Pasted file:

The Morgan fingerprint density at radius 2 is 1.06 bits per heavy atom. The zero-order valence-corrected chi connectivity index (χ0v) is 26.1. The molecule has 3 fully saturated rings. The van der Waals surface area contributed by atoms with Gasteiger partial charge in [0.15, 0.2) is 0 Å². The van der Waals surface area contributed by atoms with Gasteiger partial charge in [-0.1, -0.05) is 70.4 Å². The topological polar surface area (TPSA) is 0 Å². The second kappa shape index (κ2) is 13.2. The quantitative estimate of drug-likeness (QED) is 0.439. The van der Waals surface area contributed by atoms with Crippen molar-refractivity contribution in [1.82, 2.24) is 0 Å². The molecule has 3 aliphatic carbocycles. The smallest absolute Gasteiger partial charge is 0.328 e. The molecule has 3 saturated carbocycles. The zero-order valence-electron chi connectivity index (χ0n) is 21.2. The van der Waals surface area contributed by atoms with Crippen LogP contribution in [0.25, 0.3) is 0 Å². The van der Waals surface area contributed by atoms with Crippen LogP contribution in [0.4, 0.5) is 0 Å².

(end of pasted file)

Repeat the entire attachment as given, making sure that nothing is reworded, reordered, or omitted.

The Morgan fingerprint density at radius 2 is 1.06 bits per heavy atom. The zero-order valence-corrected chi connectivity index (χ0v) is 26.1. The molecule has 3 fully saturated rings. The van der Waals surface area contributed by atoms with Gasteiger partial charge in [0.15, 0.2) is 0 Å². The van der Waals surface area contributed by atoms with Gasteiger partial charge in [-0.1, -0.05) is 70.4 Å². The topological polar surface area (TPSA) is 0 Å². The second kappa shape index (κ2) is 13.2. The quantitative estimate of drug-likeness (QED) is 0.439. The van der Waals surface area contributed by atoms with Crippen molar-refractivity contribution in [1.82, 2.24) is 0 Å². The molecule has 3 aliphatic carbocycles. The smallest absolute Gasteiger partial charge is 0.328 e. The molecule has 3 saturated carbocycles. The zero-order valence-electron chi connectivity index (χ0n) is 21.2. The van der Waals surface area contributed by atoms with Crippen LogP contribution in [0.25, 0.3) is 0 Å². The van der Waals surface area contributed by atoms with Crippen LogP contribution in [0.4, 0.5) is 0 Å².